affording employment gap, planned employment gap, planned employment break, employment break, affording break from work, surviving during employment break, Attractive woman smiling, holding coffee and looking down at phone outside Attractive woman smiling, holding coffee and looking down at phone outside Attractive woman smiling, holding coffee and looking down at phone outside Attractive woman smiling, holding coffee and looking down at phone outside
Your Money

Understand Your Finances

5 ways to financially survive—and thrive—during an employment gap

This story is part of The Pivot, an original series about how people navigate the age of episodic careers. It is presented by Chase.

Make more of what's yours.

After 13 years as a newspaper reporter, Lisa Kremer needed a new challenge. She'd never planned on having the same career forever, and wanted a job that would allow her to improve the lives of other people. Kremer frequently heard law school was one of the most difficult academic mountains to scale—and that only made it more appealing.

But, at 35 years old and with two young children, Kremer didn't fit the traditional law student profile. Her salary made up half the family's income, making the mid-life career transition a bit dicey, financially.

“I wanted to make it work and stay in our house, eat the same food, and be able to afford a movie every once in a while," she says.

The key to Kremer's success was crafting a plan and sticking to it. Whether you're stepping out of the workforce to go back to school, start a business or care for family members, there are ways to prepare so that you can survive—and even thrive—during a planned employment gap.

Here are some tips to help you survive—and thrive--during an employment gap:

1. Make a realistic financial plan

Brian Cochran, a certified financial planner with John Moore & Associates, in Albuquerque, New Mexico, says the biggest mistake most people make is planning for everything to go smoothly. "Rather than painting a big, beautiful picture for how everything will turn out," he says, “you want to prepare for the unexpected financial shock, and do some risk management."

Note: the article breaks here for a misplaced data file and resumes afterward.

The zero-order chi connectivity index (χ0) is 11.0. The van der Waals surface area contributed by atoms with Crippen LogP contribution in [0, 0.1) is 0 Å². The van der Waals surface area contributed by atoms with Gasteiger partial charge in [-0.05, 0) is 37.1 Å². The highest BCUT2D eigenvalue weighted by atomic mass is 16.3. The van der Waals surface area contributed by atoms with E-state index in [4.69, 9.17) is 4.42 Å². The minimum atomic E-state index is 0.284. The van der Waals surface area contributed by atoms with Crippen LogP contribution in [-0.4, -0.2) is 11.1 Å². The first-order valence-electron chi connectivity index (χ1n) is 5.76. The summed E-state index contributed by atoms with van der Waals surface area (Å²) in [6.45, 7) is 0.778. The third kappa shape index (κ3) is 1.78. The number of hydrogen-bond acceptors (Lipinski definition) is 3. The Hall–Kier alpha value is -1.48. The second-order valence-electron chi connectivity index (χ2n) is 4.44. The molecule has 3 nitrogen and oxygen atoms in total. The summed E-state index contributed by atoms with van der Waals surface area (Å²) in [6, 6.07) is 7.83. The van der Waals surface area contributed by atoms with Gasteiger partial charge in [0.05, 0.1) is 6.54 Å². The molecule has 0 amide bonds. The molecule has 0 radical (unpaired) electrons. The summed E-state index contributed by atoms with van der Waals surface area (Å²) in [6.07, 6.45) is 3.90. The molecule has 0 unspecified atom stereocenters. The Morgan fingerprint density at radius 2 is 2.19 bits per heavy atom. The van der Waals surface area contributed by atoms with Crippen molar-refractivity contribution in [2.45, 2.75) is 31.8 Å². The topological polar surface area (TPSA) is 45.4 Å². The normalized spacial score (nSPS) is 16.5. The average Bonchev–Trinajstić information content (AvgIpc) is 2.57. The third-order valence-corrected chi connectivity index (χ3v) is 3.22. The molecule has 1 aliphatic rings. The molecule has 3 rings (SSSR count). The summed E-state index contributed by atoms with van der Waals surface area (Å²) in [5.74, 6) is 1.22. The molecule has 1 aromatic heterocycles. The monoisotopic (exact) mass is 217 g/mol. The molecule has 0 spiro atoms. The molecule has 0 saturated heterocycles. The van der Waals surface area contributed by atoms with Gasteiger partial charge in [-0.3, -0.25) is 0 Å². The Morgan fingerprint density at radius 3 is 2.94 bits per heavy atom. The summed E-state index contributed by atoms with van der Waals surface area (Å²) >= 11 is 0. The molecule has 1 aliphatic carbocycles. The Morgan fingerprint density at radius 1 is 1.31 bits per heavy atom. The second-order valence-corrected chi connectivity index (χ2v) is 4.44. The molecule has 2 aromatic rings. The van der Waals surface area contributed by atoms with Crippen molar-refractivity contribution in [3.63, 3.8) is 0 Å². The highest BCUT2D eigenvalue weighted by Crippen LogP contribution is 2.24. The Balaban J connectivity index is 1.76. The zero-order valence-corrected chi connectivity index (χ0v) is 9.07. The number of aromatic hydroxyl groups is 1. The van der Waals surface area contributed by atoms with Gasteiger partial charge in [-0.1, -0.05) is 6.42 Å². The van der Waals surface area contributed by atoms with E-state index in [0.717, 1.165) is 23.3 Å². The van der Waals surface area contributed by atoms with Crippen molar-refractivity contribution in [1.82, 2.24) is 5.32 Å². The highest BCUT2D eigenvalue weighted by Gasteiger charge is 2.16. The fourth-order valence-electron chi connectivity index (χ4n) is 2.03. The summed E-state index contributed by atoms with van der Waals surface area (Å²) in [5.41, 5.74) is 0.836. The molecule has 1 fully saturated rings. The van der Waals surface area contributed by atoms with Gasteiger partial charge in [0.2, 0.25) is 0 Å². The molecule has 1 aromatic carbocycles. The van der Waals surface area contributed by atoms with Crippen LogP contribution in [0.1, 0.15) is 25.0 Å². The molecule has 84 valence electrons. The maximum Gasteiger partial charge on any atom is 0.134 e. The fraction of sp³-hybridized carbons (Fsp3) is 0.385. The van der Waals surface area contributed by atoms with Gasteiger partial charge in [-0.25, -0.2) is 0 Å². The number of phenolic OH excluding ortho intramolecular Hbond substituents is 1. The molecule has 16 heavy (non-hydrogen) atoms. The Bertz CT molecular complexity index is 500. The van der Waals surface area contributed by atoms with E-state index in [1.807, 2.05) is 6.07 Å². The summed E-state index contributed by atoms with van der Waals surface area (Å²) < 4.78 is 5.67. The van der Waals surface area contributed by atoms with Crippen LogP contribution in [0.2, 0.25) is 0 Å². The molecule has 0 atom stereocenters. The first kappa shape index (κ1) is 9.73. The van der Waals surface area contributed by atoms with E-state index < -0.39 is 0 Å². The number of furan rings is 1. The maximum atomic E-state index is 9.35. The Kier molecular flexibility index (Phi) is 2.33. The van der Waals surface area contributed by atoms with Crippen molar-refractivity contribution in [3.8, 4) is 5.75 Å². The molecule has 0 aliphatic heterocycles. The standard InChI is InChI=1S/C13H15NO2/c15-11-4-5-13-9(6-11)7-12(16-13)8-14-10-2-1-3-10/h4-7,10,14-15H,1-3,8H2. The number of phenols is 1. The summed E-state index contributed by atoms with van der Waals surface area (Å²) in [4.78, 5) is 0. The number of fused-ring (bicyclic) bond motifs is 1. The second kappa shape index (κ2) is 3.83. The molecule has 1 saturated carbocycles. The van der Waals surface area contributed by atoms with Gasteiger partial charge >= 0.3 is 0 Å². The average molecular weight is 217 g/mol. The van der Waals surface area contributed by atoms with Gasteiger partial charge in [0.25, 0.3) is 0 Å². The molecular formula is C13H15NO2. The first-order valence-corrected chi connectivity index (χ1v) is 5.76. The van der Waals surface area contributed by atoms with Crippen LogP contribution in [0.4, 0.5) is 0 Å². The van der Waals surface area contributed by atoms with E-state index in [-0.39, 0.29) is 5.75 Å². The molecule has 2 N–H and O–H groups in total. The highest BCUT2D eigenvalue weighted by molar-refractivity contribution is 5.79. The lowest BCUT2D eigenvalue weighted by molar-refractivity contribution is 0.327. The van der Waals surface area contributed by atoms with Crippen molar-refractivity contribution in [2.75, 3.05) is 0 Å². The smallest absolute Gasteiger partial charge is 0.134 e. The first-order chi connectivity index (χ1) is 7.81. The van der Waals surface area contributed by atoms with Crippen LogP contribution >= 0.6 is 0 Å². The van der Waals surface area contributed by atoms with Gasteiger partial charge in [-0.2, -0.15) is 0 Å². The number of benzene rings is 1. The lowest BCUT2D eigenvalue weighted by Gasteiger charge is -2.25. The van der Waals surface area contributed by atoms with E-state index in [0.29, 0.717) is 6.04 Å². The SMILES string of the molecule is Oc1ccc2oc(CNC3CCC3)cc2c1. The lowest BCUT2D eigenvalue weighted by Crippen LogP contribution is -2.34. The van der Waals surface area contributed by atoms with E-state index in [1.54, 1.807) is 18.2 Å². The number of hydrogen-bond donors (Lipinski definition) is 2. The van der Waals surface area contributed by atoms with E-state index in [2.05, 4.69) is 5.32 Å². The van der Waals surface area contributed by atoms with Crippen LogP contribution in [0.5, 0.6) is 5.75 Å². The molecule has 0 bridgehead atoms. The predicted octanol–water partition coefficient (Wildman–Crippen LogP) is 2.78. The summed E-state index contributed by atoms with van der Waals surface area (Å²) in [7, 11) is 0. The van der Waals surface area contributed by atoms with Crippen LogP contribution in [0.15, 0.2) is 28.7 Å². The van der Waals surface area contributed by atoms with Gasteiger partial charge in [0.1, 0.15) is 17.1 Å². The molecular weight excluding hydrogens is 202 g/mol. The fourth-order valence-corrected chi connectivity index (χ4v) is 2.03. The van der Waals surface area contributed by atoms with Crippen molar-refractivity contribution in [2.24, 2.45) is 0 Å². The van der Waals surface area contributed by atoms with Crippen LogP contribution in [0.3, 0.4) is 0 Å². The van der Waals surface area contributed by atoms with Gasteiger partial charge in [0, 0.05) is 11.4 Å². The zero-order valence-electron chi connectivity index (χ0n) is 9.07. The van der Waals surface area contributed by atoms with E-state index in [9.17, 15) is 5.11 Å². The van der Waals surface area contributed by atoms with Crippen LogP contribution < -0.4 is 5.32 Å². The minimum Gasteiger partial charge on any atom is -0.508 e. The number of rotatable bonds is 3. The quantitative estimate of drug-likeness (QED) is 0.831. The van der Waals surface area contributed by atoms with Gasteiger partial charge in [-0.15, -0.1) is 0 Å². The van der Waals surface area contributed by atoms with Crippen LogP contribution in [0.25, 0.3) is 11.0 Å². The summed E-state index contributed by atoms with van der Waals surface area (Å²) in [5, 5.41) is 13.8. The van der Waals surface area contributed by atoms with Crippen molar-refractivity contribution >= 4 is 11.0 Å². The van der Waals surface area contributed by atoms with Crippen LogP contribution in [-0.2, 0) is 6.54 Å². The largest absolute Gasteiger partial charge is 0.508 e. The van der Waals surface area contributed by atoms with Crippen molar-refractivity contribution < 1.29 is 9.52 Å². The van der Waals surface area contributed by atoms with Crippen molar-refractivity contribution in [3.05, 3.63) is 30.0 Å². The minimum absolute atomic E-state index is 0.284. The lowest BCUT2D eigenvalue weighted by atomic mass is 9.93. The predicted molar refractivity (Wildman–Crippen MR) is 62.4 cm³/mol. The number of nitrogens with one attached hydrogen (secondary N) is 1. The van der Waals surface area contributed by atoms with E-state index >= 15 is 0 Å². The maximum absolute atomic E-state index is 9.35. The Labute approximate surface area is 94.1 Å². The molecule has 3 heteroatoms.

If, for example, you're quitting your job to start a business, consider what types of side gigs or extra work you could take on to bring in extra cash if it takes longer than expected to generate revenue. Cochran also suggests practicing living on your new budget before you leave your job.

2. Reduce your expenses—and plan for new ones

One way to prepare for additional expenses is to reduce current ones. The most effective way to do this may be to focus on your biggest ticket items: housing and transportation.

As Kremer planned to enroll in law school, she realized she would incur additional costs not included in her original budget. For example, she needed extended child care in case she or her husband couldn't pick up their children in the afternoon. Her commute from Tacoma, Washington, to the University of Washington, in Seattle, would mean purchasing a bus pass, or paying for gas and parking if she drove.

"Kicking a latte habit is much less impactful than getting rid of a big car payment or down-pricing your housing situation," Cochran says. For instance, moving into a smaller home could not only reduce your mortgage or rent, but also decrease what you spend on utilities, maintenance and even furniture.

3. Get your family on board

If you have a partner and/or family, then a planned employment gap affects more than just you, of course.

"If you're making a transition like this, you need to be 100 percent aligned with your spouse on why you're doing this, what it entails, and what they need to do to make it happen," says Summer Robbins-Sudder, who made the transition from working as a New York City fashion designer, to Portland, Oregon, florist.

Robbins-Sudder was her family's breadwinner. Having the support of her husband, who stayed home with their children, was critical. "He was the one that said, 'You can do this,'" Robbins-Sudder recalls. "But we also discussed that I had 18 months to try it, and if it wasn't working, I'd need to go back to my former career."

4. Give your savings some love

Throughout Kremer's career, she contributed the maximum amount possible to her retirement accounts. In the year before she went to law school, however, she reduced her contributions to just enough to get her employer match—and put the rest in savings. Cochran says boosting up any cash reserves is a great idea. So is securing a home equity line of credit in case you need some extra liquidity.

Also, in most cases, you should avoid tapping into your retirement savings.

"My general rule is that if you have to dip into your retirement savings, you probably can't afford what you want to do," Cochran says. "That doesn't mean you can never do it, but it may mean you need to wait."

5. Envision your exit

Before diving into her transitional gap, Robbins-Sudder took an internship with a florist. The insights from this experience informed Robbins-Sudder's business plan.

For Kremer, advice from an expert helped her prepare for her eventual foray into a new field: In her first month of law school, one speaker told students they should be working on securing their first job for at least one hour each week.

"I really took that to heart," Kremer says. To that effect, she scheduled meetings with attorneys she knew, and joined an organization that supports women lawyers in Washington state. Eventually, Kremer accepted a job at a firm in her town the fall before she graduated.

Since then, she has been made a partner at the firm.

Screen Reader Users: To load more articles, scroll down the page, or click the list of articles.